Automan, himself, was a curious personality who was best buds with Pacman and Donkey Kong, but needed to learn about human behaviour as well, despite being programmed with the complete works of Sherlock Holmes, amongst other things. Unfortunately, his learning often went wrong, with one episode dealing with an unfortunate case of soap opera overload.
Now, vehicles that move at 90º? A guy who's a computer program and largely glowing blue? A polyhedral sidekick that communicates in computerese? Hmm. That does sound a bit like Tron, doesn't it? Why didn't the network, ABC, get sued for that, Tron having coming out the year before Automan? Oh yes, because they hired two of Tron's producers, Donald Kushner and Peter Locke. Can't sue yourself, can you?
The show ran for 12 episodes from 1983 to 1984, a 13th episode having been made but not aired. There was actually a surprising variety of stories in that run, with Automan doing everything from pretending to be a vigilante cop to helping a girl group to joining a motorcycle gang along the way. As you might have guessed the tone was quite light, with everyone being as cheesy as hell and most episodes seeing Automan's naivety and Dudley Doright qualities exploited for laughs, and the day saved by Automan's breaking of the laws of physics at every turn.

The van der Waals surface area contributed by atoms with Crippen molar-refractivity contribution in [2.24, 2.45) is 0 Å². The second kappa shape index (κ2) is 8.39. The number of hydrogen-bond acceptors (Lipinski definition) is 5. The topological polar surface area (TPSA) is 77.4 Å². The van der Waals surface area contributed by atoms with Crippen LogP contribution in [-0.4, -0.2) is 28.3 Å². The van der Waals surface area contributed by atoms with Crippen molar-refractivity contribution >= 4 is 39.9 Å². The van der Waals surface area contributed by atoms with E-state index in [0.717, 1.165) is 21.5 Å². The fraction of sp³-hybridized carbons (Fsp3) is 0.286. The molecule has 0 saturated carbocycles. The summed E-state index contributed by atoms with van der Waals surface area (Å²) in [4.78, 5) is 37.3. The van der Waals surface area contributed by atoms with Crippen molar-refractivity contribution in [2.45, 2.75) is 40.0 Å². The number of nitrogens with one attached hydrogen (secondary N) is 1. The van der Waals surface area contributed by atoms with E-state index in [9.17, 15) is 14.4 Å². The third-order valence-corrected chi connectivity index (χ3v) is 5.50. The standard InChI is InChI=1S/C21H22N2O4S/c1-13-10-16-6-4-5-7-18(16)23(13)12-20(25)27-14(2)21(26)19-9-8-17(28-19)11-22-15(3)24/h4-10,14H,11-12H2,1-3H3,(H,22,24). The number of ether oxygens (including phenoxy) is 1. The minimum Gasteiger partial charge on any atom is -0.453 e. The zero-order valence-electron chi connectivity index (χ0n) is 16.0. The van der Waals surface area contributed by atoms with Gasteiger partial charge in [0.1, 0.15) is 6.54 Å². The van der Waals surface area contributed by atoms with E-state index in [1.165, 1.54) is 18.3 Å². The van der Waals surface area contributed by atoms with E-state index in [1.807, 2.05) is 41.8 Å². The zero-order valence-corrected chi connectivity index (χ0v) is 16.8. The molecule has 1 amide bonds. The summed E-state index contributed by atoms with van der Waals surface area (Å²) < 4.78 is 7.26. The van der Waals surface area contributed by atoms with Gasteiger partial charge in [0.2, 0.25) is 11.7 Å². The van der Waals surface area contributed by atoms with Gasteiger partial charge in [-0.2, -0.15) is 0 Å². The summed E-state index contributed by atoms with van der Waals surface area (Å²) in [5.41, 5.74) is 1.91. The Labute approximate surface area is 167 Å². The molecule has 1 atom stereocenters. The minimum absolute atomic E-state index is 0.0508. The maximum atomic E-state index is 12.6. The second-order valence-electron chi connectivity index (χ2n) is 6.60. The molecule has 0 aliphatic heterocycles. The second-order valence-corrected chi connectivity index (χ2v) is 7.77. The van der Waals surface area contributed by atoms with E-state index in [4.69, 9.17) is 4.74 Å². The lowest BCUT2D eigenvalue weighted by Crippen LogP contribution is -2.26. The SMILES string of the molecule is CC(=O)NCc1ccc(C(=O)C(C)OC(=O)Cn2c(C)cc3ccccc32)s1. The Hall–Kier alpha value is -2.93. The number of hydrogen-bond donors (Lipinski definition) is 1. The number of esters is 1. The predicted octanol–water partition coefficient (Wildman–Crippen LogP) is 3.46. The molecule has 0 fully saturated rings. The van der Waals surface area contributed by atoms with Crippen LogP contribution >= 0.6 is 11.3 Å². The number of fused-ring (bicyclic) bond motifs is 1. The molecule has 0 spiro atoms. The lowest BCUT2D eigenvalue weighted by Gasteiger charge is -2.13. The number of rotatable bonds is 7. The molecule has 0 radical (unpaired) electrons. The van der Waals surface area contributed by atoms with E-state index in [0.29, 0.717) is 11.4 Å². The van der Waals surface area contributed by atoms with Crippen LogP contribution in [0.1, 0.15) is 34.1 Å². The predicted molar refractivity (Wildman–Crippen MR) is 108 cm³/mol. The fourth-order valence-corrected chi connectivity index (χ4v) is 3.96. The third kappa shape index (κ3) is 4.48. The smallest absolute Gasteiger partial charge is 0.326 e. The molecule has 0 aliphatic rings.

Anyway, I liked it when I was a kid. Here's the pilot episode in case you missed it - weirdly, it's not an 'origins' episode, but just more or less leaps into the narrative after a voiceover explanation of the plot, which was also used in subsequent episodes. You can watch more on YouTube, but unfortunately you can't get it on DVD. Enjoy!
As much as we like to think our TV is great in Britain - and it is, or can be anyway - somehow, US TV was always that much more exciting. Case in point: The Red Hand Gang. Although British TV has had its fair share of children detectives, including The Famous Five and The Secret Seven, somehow The Red Hand Gang - a motley collection of American street kids - was just that much more exciting and dynamic. You could argue it's a street thing, with The Famous Five and co painfully middle class and "good for you" while The Red Hand Gang with its relatively diverse cast was much more fun. But that didn't work in the Blue Peter v Magpie wars of the 70s, so who knows? Maybe it was just "exotic" because it's foreign.
Or maybe it was the insanely catchy theme tune and that kid and his stupid red banana harmonica.
Either way, The Red Hand Gang - so called because they left red handprints on fences wherever they went - saw our intrepid gang of kids fight jewel thieves, kidnappers and more. The gang were: